by ensuring universities’ programs are financially viable.
Enhance partnership with the state
by building on the governor’s and legislature’s renewed bipartisan trust to seek increased state funding and expand the state’s investment in direct-to-student aid.
Invest in people and infrastructure
by supporting professional development of faculty and staff to meet the evolving needs of students and enhancing information systems to enable collaboration among System universities.
Historic State Investment Fuels Redesign
The success of the first two phases of redesign strengthened PASSHE’s partnership with state leaders and secured a historic $75 million (16 percent) increase in base funding in the 2022-23 state budget. This is the largest single-year state funding increase in PASSHE history, and it enabled the System to hold tuition flat for the fourth consecutive year, despite inflation. The state also is investing $125 million in one-time funds to support System Redesign.
Power and Promise of Public Higher Education
Pennsylvania’s State System universities are driving upward social mobility for low- and middle-income students and communities, especially for underrepresented students with social and economic barriers to success, by providing the highest quality education at the lowest possible cost. System graduates from low-income families earn almost as much as graduates from higher-income families.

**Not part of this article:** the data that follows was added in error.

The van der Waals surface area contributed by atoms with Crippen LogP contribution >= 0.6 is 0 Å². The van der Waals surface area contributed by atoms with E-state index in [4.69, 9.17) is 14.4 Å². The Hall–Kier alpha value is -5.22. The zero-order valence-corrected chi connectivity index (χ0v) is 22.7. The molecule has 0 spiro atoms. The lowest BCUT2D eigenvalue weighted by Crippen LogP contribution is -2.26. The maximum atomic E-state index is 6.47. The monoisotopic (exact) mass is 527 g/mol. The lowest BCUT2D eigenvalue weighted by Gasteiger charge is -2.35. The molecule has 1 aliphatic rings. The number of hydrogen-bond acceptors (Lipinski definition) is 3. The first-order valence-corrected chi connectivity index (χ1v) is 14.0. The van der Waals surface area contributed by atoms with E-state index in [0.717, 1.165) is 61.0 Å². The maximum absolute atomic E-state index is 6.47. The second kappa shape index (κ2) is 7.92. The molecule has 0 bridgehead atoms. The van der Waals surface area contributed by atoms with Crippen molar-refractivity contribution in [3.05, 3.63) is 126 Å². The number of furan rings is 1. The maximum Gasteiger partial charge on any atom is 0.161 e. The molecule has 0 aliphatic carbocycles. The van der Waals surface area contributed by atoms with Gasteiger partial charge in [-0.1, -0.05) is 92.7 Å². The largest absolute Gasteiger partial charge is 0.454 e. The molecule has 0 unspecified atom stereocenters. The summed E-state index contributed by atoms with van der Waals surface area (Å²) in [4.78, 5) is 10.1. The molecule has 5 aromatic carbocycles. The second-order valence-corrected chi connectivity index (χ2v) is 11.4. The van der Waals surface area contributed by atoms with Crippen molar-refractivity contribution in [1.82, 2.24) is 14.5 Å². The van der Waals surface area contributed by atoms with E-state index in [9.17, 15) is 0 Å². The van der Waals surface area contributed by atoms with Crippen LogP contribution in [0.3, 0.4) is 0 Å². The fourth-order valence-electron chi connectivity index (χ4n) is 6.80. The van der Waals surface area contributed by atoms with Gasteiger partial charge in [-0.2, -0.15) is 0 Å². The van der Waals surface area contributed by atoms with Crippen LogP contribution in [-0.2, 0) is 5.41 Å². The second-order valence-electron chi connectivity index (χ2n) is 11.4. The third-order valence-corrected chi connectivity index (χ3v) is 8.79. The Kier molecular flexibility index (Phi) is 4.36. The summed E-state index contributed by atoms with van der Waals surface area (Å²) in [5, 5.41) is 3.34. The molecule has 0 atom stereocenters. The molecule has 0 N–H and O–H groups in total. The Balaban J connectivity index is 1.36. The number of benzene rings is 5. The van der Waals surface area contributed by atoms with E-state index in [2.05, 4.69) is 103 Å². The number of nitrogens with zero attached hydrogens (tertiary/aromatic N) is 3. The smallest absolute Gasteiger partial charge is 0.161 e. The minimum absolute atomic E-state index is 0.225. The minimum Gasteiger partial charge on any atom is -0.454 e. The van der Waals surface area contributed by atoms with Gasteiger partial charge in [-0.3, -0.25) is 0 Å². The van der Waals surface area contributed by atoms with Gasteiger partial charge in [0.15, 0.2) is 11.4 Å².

Public higher education is also an engine of workforce development, and System Redesign will ease Pennsylvania’s critical shortage of the well-educated workers that employers need to thrive. Six in 10 jobs require a college degree or credential, but only 51 percent of Pennsylvania workers have that education.
System universities work closely with local employers to address workforce needs, and last year created 23 new degree programs and 60 new certificate programs. The System conferred nearly 24,000 degrees and certificates in high-demand areas such as STEM, health, business, and education.
State System universities contributed $4 billion in economic impact to Pennsylvania, representing $8.30 for every dollar of state funds, according to a recent study. More than 800,000 System alumni live in Pennsylvania, and most state-owned universities are among the largest employers in their communities.
Pennsylvania’s State System of Higher Education (PASSHE) is the public university system of the commonwealth with a mission to provide a high-quality education at the lowest possible cost to students. With 90% of its students from Pennsylvania, PASSHE universities enroll the most in-state residents of all four-year colleges and universities in the state, most of whom stay in Pennsylvania after graduation. Across the system, PASSHE educates approximately 90,000 degree-seeking students with thousands more in certificate and career programs. The universities collectively offer more than 2,300 degree and certificate programs in more than 530 academic areas. There are more than 800,000 living alumni, most of whom live in Pennsylvania.